The oppression and submission of women and young girls has been occurring for the past 44 years in Iran. A more recent development, however, is women facing subjugation for refusing to wear their compulsory hijabs. Since Sep. 16, 2022, both men and women in Iran have been protesting for women’s rights following the tragic death of 22-year-old Mahsa Amini at the hands of morality police due to Amini not wearing a hijab and for wearing skinny jeans. In protest, women turned to public demonstrations of retaliation that gained attention from political and religious leaders such as cutting their hair and burning their hijabs as a means to reject social norms. As a result of the lack of compassion from police and government intervention, the ‘Woman, Life, Freedom’ Movement has started a new revolution in Iran. This movement has taken social media by storm with it better known as #MahsaAmini and #Woman_Life_Freedom online. Now, people from all over the world are able to show their support virtually.
In a seminar hosted by Siena College on the protests in Iran, the impact of the unstable and toxic government was described by one of the speakers who recalled a story from her childhood. Her firsthand experience of the toxicity of the Iranian government was first noted when she was a child and was sent to the principal’s office for wearing red shoes. The speaker also stated how she and her family had to flee the country after her father was wrongly accused of a crime. Even after living in the United States, the Iranian government still had its hold on her life when her mother was unable to sign her marriage certificate due to her being a woman.
The death of Amini not only sparked rebellion against dress codes, but also for change regarding economic and political reforms. Nevertheless, women are beginning to protest against the compulsory wearing of a hijab as it transformed from a religious symbol to a political symbol prior to Amini’s unfortunate death. This is evident throughout history, more specifically in 1979 when Ayatollah Khomeini announced the compulsory hijab in the workplace. In response to this gender discriminatory rule, “Iranian women took to the streets to protest and were violently attacked by pro-Revolution forces that would later become the morality police that arrested Mahsa Amini”, according to Carnegie Endowment for International Peace.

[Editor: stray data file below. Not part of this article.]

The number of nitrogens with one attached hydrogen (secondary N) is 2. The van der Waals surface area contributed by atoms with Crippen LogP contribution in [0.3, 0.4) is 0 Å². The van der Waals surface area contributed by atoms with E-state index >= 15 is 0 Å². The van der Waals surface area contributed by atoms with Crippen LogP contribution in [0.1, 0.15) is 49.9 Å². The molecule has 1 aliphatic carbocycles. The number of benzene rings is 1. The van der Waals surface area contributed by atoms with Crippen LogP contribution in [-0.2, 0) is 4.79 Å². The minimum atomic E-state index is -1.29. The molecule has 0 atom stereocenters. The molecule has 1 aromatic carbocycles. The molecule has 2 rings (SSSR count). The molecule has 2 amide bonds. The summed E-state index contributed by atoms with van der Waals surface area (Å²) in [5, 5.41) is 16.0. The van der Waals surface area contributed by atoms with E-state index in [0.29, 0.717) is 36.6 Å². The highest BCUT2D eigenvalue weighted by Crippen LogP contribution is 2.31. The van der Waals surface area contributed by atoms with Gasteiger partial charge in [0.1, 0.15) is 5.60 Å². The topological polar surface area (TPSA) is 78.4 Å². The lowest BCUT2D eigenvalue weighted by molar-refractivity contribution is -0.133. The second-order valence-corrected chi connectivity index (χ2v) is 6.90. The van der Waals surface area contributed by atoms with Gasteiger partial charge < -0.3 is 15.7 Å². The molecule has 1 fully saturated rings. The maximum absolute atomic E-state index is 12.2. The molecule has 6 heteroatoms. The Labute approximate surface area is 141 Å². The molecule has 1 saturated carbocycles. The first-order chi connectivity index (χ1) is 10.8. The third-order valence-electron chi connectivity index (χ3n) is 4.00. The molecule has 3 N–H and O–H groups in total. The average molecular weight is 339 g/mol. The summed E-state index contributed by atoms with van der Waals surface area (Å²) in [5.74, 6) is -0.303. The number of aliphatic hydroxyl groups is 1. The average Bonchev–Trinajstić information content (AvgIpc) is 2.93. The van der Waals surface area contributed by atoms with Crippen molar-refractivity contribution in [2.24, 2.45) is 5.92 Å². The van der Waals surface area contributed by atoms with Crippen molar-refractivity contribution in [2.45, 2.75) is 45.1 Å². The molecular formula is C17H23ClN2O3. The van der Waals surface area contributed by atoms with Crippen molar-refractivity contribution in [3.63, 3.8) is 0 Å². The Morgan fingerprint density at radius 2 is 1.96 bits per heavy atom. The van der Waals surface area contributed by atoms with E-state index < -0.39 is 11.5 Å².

Even outside places of religion or worship, the rules for hijabs are pervasive. In the Islamic Republic of Iran, female athletes are obliged to wear a compulsory hijab. If these guidelines are not followed, the republic will threaten the families of the athletes, and even have the power to ban them from re-entering the country, thus forcing them to immigrate. Instances like these happened to Elnaz Rekabi, an Iranian climbing athlete. Rekabi refused the mandatory dress code, which incited protests across Iran that named Rekabi a hero. It can be inferred that the rejection of the compulsory wearing of the headscarf traces back to the refusal of oppression and not necessarily the rejection of Islam or Islamic values. As these issues become increasingly welcomed into multiple societies around the world, it becomes problematic not only for Muslim women but for all women around the world.
Ways to Support Iranian Women Today:
- Do your research: know what is going on in the world by staying up to date with the latest news coming out of Iran. Activists to follow include Masih Alinejad, Nazanin Boniadi, Gissou Nia, Roya Boroumand, Mahsa Alimardani, and Golnaz Esfandiari.
- Post your support online: use the hashtag #MahsaAmini or #Woman_Life_Freedom to spread the word to other social media users.
- Donate: donations are always welcome to support Iranian women’s rights. Great foundations to donate to are the ‘Iranian American Women Foundation’, ‘United for Iran’, and ‘Women’s Committee of the National Council of Resistance in Iran.’
- Attend Protests: a great way to show your support is in person. Follow ‘Middle East Matters’ on Instagram to know what protests are near your community and to become involved.